Texas Congressman Ron Paul did three times better in the 2012 primary than in 2008. NHPR's Jon Greeenberg sat down with the campaign's state director, Jared Chicoine. Chicoine has a dozen years of electoral work under his belt. He was in Senator Bob Smith's primary battle with John E. Sununu. Chicoine also worked with State Senator Bob O'Dell, and the congressional campaign of Sean Mahoney.
Sitting in a hotel lobby in Bow on the night of the primary, Chicoine told us a bit about the Ron Paul ground game.
Mitt Romney spent his Monday focusing vote-rich southern New Hampshire. He started at a chamber of commerce breakfast Nashua, where a comment he made about choice in health care,
“I like being able to fire people who provide services to me,”
became a late-breaking flashpoint. Democrats and republicans rivals Newt Gingrich, Rick Perry and Jon Huntsman all piled on. So much so that at Romney’s next stop in Hudson he called a press conference, his first since the Iowa caucuses, to defuse the matter.
Republican presidential candidate Ron Paul drew a crowd of about 450 people at his first event in New Hampshire after the Iowa caucuses. Paul’s promise to curtail foreign military activity drew some of the loudest cheers.
The Texas congressman has nothing if not an enthusiastic following and voters young and old alike responded well to Paul’s signature policies. Especially when he said the imminent danger of a nuclear Iran is exaggerated.
When asked what he would do about Social Security and other entitlements, he said he would protect them.
Bookies take bets on winners and losers. Political junkies follow the news, budgets and campaign strategies to determine the odds. Astrologers follow the candidates destinies as mapped out in the heavens. The Nashua Patch asked astrologer Dorothy Morgan to consult the stars for clues to the outcome of the New Hamsphire primary.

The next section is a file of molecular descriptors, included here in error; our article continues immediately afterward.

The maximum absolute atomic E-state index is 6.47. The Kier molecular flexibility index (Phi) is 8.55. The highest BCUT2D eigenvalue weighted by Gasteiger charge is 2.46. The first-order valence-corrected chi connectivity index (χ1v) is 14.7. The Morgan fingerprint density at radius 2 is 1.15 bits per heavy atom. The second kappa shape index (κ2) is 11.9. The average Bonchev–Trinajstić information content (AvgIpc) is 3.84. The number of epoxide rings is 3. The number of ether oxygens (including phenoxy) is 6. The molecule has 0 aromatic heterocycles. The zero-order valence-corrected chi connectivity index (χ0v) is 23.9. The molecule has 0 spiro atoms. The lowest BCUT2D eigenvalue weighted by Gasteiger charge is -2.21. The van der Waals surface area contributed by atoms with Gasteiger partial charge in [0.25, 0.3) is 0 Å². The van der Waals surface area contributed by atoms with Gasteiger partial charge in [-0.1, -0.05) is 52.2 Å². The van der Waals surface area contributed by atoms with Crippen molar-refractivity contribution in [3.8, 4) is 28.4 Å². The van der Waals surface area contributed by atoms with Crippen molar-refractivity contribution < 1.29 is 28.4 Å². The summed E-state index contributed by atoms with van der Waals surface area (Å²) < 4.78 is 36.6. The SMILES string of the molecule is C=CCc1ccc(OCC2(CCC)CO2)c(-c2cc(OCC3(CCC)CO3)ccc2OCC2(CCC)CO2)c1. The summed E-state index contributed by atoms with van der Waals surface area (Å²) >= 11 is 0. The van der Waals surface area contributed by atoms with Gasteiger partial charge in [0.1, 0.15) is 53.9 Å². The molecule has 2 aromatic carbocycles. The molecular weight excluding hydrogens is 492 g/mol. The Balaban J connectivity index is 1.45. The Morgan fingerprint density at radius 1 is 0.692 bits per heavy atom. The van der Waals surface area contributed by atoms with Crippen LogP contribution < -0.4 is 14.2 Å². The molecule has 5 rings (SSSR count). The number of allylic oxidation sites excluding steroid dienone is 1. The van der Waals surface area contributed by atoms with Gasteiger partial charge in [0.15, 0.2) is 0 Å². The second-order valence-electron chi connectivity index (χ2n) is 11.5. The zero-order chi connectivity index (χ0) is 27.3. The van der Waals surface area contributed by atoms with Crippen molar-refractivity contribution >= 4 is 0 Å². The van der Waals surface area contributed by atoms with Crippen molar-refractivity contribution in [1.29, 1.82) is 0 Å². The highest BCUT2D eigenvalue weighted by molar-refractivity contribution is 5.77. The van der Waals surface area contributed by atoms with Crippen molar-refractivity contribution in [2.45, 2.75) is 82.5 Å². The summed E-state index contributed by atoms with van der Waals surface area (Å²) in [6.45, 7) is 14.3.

Tea Party voters were expected to play a key role in the 2012 republican presidential primary. But with movement hopefuls Michele Bachmann and Rick Perry low in the polls, and Herman Cain now out of the race, the Tea Party vote remains very much in play. Newt Gingrich and Ron Paul may stand most to gain. New NHPR’s Josh Rogers reports.
Attend any NH campaign event with a Tea Party flavor and you will come across more than a few voters like Mark Grenier.
“Mitt Romney? I’d spit on his shoes. The man’s flip-flops, health care, you can’t trust him.”
Jon Greenberg is executive editor here at NHPR and representing today for the Politifact New Hampshire’ Partnership, a joint effort that also includes the Nashua Telegraph and the Valley News. You can hear their truth-o-meter tests of candidate statements right here on Word of Mouth.
In this presidential cycle, as in the last, there is no question which Republican candidate has the most ardent supporters. It is Ron Paul, the 76-year-old Texas congressman whose brand of libertarianism often puts him at odds with all his rivals. But with less than seven weeks to go there are signs that Paul could surprise people in the nation’s first primary.
Ron Paul supporters probably wouldn’t like this observation: Former Massachusetts governor Mitt Romney is sitting pretty in New Hampshire. Very pretty.
Ron Paul is in the midst of a two day campaign swing through the Granite State.
The Texas Congressman’s town hall meeting at Keene State College was briefly interrupted by a group of protesters affiliated with Occupy Wall Street.
The protesters used their call-and-response technique to say "there is something wrong with the system" and "we are the 99 percent." When they were done, Ron Paul said "I hope you feel better," and there was laughter and applause. And then he said when it came to the power of big banks, he agreed with the protesters.